There has been a lot of uncertainty with regard to withholding taxes imposed by the South African Revenue Service (SARS) on cross-border payments made by South Africans to offshore recipients, and the ambiguous administrative and compliance procedures relating thereto. Based on the information available directly from SARS, any amounts received for the imparting of any technical or commercial knowledge or information, commonly known as “know-how” payments, are specifically included in the definition of the term “gross income” and are in fact taxable. According to SARS material, the foregoing includes the income derived from entertainment industry royalties or similar payments made to a person who is not a South African resident for the right of, or the grant of permission to use in South Africa, copyrights or “any motion picture film, or any film or video tape or disc for use in connection with television, or any sound recording or advertising matter used or intended to be used in connection with such motion picture film, film or video tape or disc.”
The Explanatory Memorandum on the Taxation Laws Amendment Bill, 2012, and the effectuation of the Taxation Laws Amendment Act, 2012 (the “Act”), on July 1, 2013, have, in addition to raising the withholding tax amount on royalty and similar payments, seemingly clarified many of the prior uncertainties. For example, the Act has codified a new refund mechanism for the overpayment of royalty and licenses payments and also specific currency translation rules, both of which were previously absent.
Prior to July 1, 2013, SARS mandated a withholding tax of 12 percent (or a lower rate determined in a relevant agreement for the avoidance of double taxation) on royalty or similar payments made to a person who is a non-resident South African. With the effectuation of the Act, and subject to the royalty payment withholding tax exemption (as discussed below), (a) the withholding tax increased from 12 percent to 15 percent; (b) the liability for payment remains with the person making the payments; (c) the withholding tax is now triggered by the date the royalty or similar payment is paid or becomes due and payable; and (d) currency translation rules now mandate that the amount of the royalty is to be translated to Rand (currency of South Africa; sign: R; code: ZAR) at the spot rate on either the day the royalty or similar payment is paid or that date that the royalty or similar payment becomes payable. Also, a refund mechanism has been effectuated whereby an overpayment amount may be refunded if the person paying the royalty or similar payment lodges a claim for a refund within 3 years after the royalty or similar payment is paid to the non-resident South African person.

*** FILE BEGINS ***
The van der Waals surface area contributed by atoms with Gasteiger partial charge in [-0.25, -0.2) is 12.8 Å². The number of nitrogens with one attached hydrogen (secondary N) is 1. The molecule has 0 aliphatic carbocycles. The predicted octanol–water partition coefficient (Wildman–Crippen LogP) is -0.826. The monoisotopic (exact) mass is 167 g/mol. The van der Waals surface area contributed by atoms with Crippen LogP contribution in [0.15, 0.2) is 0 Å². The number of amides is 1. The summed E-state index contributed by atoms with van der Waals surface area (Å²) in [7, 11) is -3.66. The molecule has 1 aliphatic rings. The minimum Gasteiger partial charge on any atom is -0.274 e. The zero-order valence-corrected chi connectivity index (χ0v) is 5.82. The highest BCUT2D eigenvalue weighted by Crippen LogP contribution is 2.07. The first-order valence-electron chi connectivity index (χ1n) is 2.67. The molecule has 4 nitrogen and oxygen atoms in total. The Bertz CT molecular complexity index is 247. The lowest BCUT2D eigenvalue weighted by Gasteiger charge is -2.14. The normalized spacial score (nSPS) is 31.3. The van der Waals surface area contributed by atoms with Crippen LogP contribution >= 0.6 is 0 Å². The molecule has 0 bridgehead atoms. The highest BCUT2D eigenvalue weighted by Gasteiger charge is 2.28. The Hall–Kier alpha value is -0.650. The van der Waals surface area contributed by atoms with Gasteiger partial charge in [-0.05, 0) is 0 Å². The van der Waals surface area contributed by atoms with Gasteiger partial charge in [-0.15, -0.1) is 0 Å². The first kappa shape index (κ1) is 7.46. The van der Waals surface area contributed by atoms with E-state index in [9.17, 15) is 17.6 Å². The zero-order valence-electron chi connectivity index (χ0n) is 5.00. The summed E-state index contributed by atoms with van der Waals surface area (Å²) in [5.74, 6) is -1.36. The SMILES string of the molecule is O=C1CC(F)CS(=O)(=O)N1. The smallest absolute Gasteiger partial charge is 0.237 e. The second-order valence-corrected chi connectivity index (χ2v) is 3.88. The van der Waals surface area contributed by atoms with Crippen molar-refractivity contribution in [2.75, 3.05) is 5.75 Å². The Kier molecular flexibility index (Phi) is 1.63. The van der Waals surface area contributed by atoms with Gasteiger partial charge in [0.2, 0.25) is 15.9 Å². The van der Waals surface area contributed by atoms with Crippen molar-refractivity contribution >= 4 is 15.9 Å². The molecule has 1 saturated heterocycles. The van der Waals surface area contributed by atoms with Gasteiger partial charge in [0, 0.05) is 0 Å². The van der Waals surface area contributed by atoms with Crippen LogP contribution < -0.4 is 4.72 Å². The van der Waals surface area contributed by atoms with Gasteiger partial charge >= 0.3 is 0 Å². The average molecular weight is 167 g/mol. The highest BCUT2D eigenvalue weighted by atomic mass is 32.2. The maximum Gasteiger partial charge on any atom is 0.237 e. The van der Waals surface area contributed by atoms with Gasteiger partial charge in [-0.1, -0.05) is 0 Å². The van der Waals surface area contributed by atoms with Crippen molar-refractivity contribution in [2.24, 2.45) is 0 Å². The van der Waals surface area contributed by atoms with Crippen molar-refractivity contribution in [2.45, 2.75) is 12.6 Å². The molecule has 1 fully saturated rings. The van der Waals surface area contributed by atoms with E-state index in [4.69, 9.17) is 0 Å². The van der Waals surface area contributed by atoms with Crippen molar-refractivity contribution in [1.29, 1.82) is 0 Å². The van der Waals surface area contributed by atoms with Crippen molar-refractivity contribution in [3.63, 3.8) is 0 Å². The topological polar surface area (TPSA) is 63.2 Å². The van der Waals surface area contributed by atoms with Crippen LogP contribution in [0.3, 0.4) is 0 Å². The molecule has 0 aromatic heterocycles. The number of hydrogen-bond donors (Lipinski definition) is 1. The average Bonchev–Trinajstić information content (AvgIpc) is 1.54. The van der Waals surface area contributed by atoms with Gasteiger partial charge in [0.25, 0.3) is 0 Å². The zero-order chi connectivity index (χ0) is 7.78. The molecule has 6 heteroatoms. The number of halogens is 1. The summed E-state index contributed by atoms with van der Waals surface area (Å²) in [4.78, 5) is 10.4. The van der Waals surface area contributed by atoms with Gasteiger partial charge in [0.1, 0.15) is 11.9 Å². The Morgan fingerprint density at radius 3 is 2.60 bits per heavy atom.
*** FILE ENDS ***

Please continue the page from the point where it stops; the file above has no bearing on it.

The royalty payment withholding tax exemption codified by SARS, according to the agency, applies where no withholding tax is to be deducted for any non-resident who (i) is physically present in South Africa during the tax year for more than 183 days; or (ii) has a permanent establishment in South Africa at any time during the tax year and is subject to normal tax. Additionally, previous exclusions on withholdings for royalties received or accrued by a controlled foreign corporation were removed by the Act.
Based on this information, as a general rule, withholding taxes imposed on royalty or similar payments are often greatly reduced or eliminated by Double Tax Agreements between South Africa and offshore countries. Therefore, it appears that provisions of South Africa’s Income Tax Act, 1962 (Act No. 58 of 1962), any amendments thereto and the Act will apply unless a Double Tax Agreement or Tax Treaty states otherwise. For specific advice on Africa tax law advice, please contact a practitioner admitted as such locally.